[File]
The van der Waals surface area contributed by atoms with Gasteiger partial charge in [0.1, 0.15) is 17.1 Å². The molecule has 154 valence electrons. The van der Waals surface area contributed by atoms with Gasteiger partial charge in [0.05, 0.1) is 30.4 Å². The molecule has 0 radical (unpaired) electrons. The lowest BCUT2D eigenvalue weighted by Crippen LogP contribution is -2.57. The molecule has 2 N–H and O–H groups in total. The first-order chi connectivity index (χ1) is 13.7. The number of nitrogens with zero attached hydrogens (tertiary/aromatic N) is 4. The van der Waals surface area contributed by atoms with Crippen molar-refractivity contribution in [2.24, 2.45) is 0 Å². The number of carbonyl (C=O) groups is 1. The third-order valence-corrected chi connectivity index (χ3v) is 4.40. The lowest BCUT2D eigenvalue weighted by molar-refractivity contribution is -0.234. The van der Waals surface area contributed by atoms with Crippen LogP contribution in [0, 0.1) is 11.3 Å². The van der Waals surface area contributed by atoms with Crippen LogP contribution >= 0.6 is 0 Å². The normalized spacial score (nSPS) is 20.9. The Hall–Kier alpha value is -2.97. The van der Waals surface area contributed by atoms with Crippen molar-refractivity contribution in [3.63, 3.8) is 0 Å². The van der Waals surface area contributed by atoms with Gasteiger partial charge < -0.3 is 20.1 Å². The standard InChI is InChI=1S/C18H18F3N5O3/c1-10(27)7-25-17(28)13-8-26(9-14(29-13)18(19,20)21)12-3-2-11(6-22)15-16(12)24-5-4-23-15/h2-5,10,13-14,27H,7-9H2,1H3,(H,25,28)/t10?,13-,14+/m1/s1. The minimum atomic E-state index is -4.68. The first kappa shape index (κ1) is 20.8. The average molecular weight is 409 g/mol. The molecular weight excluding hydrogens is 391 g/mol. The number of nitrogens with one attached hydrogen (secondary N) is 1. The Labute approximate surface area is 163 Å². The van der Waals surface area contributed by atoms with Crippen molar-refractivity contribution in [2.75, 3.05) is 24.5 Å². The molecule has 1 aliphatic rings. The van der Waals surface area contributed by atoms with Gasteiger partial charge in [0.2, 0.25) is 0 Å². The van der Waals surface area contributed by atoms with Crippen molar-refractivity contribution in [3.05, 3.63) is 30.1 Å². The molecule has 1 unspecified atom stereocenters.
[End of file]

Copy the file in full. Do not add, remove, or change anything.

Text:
The van der Waals surface area contributed by atoms with Gasteiger partial charge in [0.1, 0.15) is 17.1 Å². The molecule has 154 valence electrons. The van der Waals surface area contributed by atoms with Gasteiger partial charge in [0.05, 0.1) is 30.4 Å². The molecule has 0 radical (unpaired) electrons. The lowest BCUT2D eigenvalue weighted by Crippen LogP contribution is -2.57. The molecule has 2 N–H and O–H groups in total. The first-order chi connectivity index (χ1) is 13.7. The number of nitrogens with zero attached hydrogens (tertiary/aromatic N) is 4. The van der Waals surface area contributed by atoms with Crippen molar-refractivity contribution in [2.24, 2.45) is 0 Å². The number of carbonyl (C=O) groups is 1. The third-order valence-corrected chi connectivity index (χ3v) is 4.40. The lowest BCUT2D eigenvalue weighted by molar-refractivity contribution is -0.234. The van der Waals surface area contributed by atoms with Crippen LogP contribution in [0, 0.1) is 11.3 Å². The van der Waals surface area contributed by atoms with Crippen LogP contribution >= 0.6 is 0 Å². The normalized spacial score (nSPS) is 20.9. The Hall–Kier alpha value is -2.97. The van der Waals surface area contributed by atoms with Crippen molar-refractivity contribution in [3.63, 3.8) is 0 Å². The van der Waals surface area contributed by atoms with Gasteiger partial charge < -0.3 is 20.1 Å². The standard InChI is InChI=1S/C18H18F3N5O3/c1-10(27)7-25-17(28)13-8-26(9-14(29-13)18(19,20)21)12-3-2-11(6-22)15-16(12)24-5-4-23-15/h2-5,10,13-14,27H,7-9H2,1H3,(H,25,28)/t10?,13-,14+/m1/s1. The minimum atomic E-state index is -4.68. The first kappa shape index (κ1) is 20.8. The average molecular weight is 409 g/mol. The molecular weight excluding hydrogens is 391 g/mol. The number of nitrogens with one attached hydrogen (secondary N) is 1. The Labute approximate surface area is 163 Å². The van der Waals surface area contributed by atoms with Crippen molar-refractivity contribution in [2.75, 3.05) is 24.5 Å². The molecule has 1 aliphatic rings. The van der Waals surface area contributed by atoms with Gasteiger partial charge in [0.2, 0.25) is 0 Å². The van der Waals surface area contributed by atoms with Crippen molar-refractivity contribution in [3.05, 3.63) is 30.1 Å². The molecule has 1 unspecified atom stereocenters.